The “by” in bylaw is an old Norse word that means “town.” A bylaw is simply a town, or local, law.
Canadian municipalities don’t have constitutional status of their own, so they can only pass laws authorized by other levels of government. Statutes like the Municipal Government Act and the Traffic Safety Act delegate authority for local bylaws. The “whereas” clause you see at the beginning of bylaws usually explains where the authority for the bylaw is coming from.
Some bylaws are mandatory. For example, every municipality in Alberta must pass a Land Use Bylaw. Some bylaws are required only if a municipality wants to carry out a certain type of activity. A town doesn’t have to require business licensing, for example, but if they do, they need a bylaw. Bylaws can also customize provincial statutes to allow for local enforcement or reduced fines in areas like traffic safety.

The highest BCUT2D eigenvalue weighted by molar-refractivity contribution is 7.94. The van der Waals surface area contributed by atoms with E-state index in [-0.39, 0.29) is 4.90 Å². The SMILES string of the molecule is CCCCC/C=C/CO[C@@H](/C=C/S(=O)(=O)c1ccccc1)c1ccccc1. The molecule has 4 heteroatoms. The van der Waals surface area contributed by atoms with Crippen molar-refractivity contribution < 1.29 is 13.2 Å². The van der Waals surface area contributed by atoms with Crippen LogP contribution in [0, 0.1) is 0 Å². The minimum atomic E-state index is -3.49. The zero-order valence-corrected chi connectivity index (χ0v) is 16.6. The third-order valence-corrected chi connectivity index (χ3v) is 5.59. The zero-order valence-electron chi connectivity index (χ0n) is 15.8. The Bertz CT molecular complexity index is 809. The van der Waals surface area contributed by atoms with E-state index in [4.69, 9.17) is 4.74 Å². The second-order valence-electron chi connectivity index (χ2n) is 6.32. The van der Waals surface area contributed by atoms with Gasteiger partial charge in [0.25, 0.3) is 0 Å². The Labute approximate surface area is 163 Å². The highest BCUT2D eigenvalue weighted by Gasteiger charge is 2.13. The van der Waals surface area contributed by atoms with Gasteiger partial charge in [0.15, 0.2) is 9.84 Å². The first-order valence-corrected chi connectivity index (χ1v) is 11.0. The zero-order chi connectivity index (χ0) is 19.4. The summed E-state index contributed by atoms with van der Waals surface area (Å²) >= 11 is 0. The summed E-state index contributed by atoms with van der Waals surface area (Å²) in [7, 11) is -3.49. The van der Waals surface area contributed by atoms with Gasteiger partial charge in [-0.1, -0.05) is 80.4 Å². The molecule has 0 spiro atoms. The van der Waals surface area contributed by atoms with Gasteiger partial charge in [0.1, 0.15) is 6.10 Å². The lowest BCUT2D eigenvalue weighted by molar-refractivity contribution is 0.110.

You might notice in the paper that a bylaw has received “first reading,” or that it passed “third reading.” All bylaws must pass three readings before they can become law. This means that Council has three separate chances to consider the pros and cons, and to vote, on a bylaw. This regulation ensures that every bylaw is carefully considered before it is passed.
First reading is a test of whether Council wishes to consider an issue at all. It is not usually an indication of whether Council supports the bylaw. Second reading is when council can debate the issue, make amendments, and vote again. This time, council is voting on whether they support the bylaw. Third reading is the last chance for debate, amendments and voting.
If a bylaw fails any of the readings, it dies.